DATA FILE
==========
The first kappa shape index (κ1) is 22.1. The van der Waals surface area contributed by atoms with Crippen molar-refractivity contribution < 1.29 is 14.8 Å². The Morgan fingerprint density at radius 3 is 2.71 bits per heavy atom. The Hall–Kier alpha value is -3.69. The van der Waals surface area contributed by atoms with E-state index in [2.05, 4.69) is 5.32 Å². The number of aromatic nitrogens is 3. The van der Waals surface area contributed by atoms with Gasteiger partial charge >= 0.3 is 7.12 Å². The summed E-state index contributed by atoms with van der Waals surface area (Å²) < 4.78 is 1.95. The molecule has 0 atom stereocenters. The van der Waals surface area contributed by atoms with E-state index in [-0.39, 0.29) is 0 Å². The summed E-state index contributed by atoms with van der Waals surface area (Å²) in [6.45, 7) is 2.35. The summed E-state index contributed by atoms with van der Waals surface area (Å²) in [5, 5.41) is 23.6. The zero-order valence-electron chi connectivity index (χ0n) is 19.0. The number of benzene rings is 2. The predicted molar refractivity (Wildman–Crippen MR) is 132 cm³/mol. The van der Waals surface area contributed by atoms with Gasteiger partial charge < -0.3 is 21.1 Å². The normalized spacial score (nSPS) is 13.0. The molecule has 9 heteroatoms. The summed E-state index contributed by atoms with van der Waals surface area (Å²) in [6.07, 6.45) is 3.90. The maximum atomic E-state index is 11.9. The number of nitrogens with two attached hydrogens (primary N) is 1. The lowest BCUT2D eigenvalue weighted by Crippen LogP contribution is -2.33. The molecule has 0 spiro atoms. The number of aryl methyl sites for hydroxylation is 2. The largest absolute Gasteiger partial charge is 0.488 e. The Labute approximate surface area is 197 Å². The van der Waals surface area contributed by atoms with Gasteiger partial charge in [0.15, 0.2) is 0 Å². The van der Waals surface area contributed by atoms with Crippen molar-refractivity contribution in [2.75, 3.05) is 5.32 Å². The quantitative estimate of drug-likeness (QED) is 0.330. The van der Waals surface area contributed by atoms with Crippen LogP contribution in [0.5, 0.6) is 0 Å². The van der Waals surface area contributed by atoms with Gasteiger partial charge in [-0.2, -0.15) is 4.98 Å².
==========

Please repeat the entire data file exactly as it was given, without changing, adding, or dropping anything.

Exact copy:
The first kappa shape index (κ1) is 22.1. The van der Waals surface area contributed by atoms with Crippen molar-refractivity contribution < 1.29 is 14.8 Å². The Morgan fingerprint density at radius 3 is 2.71 bits per heavy atom. The Hall–Kier alpha value is -3.69. The van der Waals surface area contributed by atoms with E-state index in [2.05, 4.69) is 5.32 Å². The number of aromatic nitrogens is 3. The van der Waals surface area contributed by atoms with Gasteiger partial charge >= 0.3 is 7.12 Å². The summed E-state index contributed by atoms with van der Waals surface area (Å²) < 4.78 is 1.95. The molecule has 0 atom stereocenters. The van der Waals surface area contributed by atoms with E-state index in [-0.39, 0.29) is 0 Å². The summed E-state index contributed by atoms with van der Waals surface area (Å²) in [6.45, 7) is 2.35. The summed E-state index contributed by atoms with van der Waals surface area (Å²) in [5, 5.41) is 23.6. The zero-order valence-electron chi connectivity index (χ0n) is 19.0. The number of benzene rings is 2. The predicted molar refractivity (Wildman–Crippen MR) is 132 cm³/mol. The van der Waals surface area contributed by atoms with Gasteiger partial charge < -0.3 is 21.1 Å². The normalized spacial score (nSPS) is 13.0. The molecule has 9 heteroatoms. The summed E-state index contributed by atoms with van der Waals surface area (Å²) in [6.07, 6.45) is 3.90. The maximum atomic E-state index is 11.9. The number of nitrogens with two attached hydrogens (primary N) is 1. The lowest BCUT2D eigenvalue weighted by Crippen LogP contribution is -2.33. The molecule has 0 spiro atoms. The number of aryl methyl sites for hydroxylation is 2. The largest absolute Gasteiger partial charge is 0.488 e. The Labute approximate surface area is 197 Å². The van der Waals surface area contributed by atoms with Gasteiger partial charge in [0.15, 0.2) is 0 Å². The van der Waals surface area contributed by atoms with Crippen molar-refractivity contribution in [2.75, 3.05) is 5.32 Å². The quantitative estimate of drug-likeness (QED) is 0.330. The van der Waals surface area contributed by atoms with Crippen LogP contribution in [0.5, 0.6) is 0 Å². The van der Waals surface area contributed by atoms with Gasteiger partial charge in [-0.2, -0.15) is 4.98 Å².